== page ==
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Ragbir v. United States

United States District Court, D. New Jersey

April 19, 2018

Ragbir
v.
United States

          LETTER OPINION

          KEVIN MCNULTY UNITED STATES DISTRICT JUDGE

         Dear Counsel:

         Before this Court is a motion by respondent, the United States, for an order requiring former trial and appellate co-counsel of petitioner, Ravidath Ragbir, to disclose information and documents relating to his claims for ineffective assistance of counsel. (ECF No. 42.) Mr. Ragbir has filed a resonse (ECF No. 45), and the government has filed a reply. (ECF No. 46). The parties seek other, ancillary relief as well.

         BACKGROUND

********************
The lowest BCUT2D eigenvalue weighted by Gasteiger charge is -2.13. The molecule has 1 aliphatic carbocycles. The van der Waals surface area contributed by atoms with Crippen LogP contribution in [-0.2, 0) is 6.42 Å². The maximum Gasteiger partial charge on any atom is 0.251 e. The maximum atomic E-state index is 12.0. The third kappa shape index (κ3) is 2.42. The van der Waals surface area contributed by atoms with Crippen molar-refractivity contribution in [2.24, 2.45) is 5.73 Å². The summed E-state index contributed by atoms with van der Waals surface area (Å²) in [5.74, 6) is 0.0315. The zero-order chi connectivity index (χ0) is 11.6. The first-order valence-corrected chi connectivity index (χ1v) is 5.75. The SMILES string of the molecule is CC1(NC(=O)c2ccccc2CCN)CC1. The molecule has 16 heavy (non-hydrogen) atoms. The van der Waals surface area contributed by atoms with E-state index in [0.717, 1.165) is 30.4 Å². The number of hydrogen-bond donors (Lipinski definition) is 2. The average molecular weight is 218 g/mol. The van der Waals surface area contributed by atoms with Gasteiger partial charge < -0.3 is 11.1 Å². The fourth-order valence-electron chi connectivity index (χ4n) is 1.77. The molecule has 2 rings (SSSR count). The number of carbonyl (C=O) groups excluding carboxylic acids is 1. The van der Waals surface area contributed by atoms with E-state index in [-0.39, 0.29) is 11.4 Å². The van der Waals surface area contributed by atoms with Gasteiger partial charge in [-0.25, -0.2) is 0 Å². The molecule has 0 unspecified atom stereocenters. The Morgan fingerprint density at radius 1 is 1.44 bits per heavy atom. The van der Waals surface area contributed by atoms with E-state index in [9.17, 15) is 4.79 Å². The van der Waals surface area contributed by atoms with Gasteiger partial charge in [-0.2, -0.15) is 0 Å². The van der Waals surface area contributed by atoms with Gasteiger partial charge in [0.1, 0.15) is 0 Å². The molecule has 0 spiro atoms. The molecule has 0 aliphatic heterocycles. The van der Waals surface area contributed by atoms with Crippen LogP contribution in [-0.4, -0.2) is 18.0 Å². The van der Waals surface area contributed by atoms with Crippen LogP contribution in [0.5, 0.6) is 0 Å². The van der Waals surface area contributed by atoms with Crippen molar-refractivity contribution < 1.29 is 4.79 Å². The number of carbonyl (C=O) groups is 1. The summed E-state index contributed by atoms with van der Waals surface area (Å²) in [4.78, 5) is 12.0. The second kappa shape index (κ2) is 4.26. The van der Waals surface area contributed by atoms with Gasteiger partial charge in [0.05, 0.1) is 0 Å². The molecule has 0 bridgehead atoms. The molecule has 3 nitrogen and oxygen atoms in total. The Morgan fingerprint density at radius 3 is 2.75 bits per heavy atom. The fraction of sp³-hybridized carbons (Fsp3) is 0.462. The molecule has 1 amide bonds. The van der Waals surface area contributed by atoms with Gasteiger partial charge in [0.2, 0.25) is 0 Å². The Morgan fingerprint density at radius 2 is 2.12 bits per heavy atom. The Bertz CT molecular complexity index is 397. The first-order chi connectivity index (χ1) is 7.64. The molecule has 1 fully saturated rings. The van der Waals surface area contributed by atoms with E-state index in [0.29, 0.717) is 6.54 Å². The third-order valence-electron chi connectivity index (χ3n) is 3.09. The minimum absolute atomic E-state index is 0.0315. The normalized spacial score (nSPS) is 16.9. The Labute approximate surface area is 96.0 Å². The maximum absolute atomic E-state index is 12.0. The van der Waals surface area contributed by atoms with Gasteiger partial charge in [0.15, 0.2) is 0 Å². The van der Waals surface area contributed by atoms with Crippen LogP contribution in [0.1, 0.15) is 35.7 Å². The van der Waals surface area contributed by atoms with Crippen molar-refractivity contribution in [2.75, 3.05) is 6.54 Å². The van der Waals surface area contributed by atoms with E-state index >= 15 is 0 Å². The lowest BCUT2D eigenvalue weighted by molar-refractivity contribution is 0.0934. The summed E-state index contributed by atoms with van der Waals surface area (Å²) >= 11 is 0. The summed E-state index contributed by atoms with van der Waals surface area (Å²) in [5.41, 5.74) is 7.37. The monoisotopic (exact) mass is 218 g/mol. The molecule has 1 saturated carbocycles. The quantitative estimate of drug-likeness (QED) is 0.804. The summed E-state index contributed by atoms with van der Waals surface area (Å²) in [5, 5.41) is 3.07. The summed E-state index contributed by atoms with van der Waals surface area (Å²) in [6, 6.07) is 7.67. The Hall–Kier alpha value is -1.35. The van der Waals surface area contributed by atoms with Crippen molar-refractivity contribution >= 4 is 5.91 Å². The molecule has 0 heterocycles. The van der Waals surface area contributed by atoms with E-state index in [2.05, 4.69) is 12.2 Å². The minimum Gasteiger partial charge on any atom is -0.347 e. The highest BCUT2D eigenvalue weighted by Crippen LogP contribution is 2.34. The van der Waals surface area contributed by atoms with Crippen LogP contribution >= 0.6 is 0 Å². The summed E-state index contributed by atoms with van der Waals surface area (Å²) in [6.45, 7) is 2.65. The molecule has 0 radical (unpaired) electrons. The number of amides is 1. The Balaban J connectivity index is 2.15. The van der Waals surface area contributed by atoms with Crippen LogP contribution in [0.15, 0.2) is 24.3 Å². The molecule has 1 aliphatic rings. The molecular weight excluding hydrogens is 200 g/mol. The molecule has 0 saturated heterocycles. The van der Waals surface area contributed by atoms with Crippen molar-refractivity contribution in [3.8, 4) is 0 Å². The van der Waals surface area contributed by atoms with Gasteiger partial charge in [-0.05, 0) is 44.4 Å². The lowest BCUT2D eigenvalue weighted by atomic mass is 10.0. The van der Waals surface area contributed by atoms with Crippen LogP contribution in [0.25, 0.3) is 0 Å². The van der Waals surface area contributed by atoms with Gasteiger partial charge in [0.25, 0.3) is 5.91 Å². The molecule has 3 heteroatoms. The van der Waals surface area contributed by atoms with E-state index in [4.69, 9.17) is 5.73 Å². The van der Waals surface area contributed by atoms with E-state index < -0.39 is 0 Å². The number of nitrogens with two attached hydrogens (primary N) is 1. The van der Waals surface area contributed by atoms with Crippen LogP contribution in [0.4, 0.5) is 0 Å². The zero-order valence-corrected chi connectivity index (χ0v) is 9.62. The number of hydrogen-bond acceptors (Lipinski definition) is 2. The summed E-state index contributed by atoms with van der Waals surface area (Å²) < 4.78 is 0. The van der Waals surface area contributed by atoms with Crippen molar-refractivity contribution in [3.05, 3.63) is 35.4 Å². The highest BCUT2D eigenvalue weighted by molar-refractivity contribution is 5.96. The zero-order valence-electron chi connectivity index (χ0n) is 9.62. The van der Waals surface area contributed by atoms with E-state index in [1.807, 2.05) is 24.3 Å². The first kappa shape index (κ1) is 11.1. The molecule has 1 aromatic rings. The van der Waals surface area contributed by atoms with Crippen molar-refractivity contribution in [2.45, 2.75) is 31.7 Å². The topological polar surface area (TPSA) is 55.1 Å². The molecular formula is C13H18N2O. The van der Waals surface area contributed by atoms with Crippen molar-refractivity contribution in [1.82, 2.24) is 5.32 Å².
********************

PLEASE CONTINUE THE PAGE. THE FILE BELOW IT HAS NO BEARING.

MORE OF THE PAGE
Familiarity with the background of this matter is assumed. In February 2017, Mr. Ragbir filed his current petition for a writ of coram nobis, seeking to vacate a 2001 conviction for wire fraud and conspiracy or, in the alternative, to require resentencing. (Pet., ECF No. 1.) Among other arguments, Mr. Ragbir asserts that he received ineffective assistance of both trial and appellate counsel. (See Id. ¶¶ 46-64.) Trial counsel Patricia Lee, he says, was ineffective in three ways: (1) she "misadvised him when she said that his conviction could lead to deportation, but did not explain that the immigration consequences of the conviction were dependent on the outcome of the loss determination" (id. ¶¶ 48-52); (2) she failed to sufficiently investigate and negotiate loss calculations during Mr. Ragbir's sentencing (id. ¶¶ 53-58); and (3) she failed to retain a linguistics expert to evaluate the authenticity of a purported confession (id. ¶¶ 59-61). Appellate counsel, Anthony J. Fusco, Jr., he says, was ineffective in that he failed to raise a preserved objection to a jury instruction concerning the element of willful blindness. (Id. ¶¶ 62-64.) A hearing on the merits is set to occur before me on May 4, 2018. (See ECF Nos. 9, 28, 29.)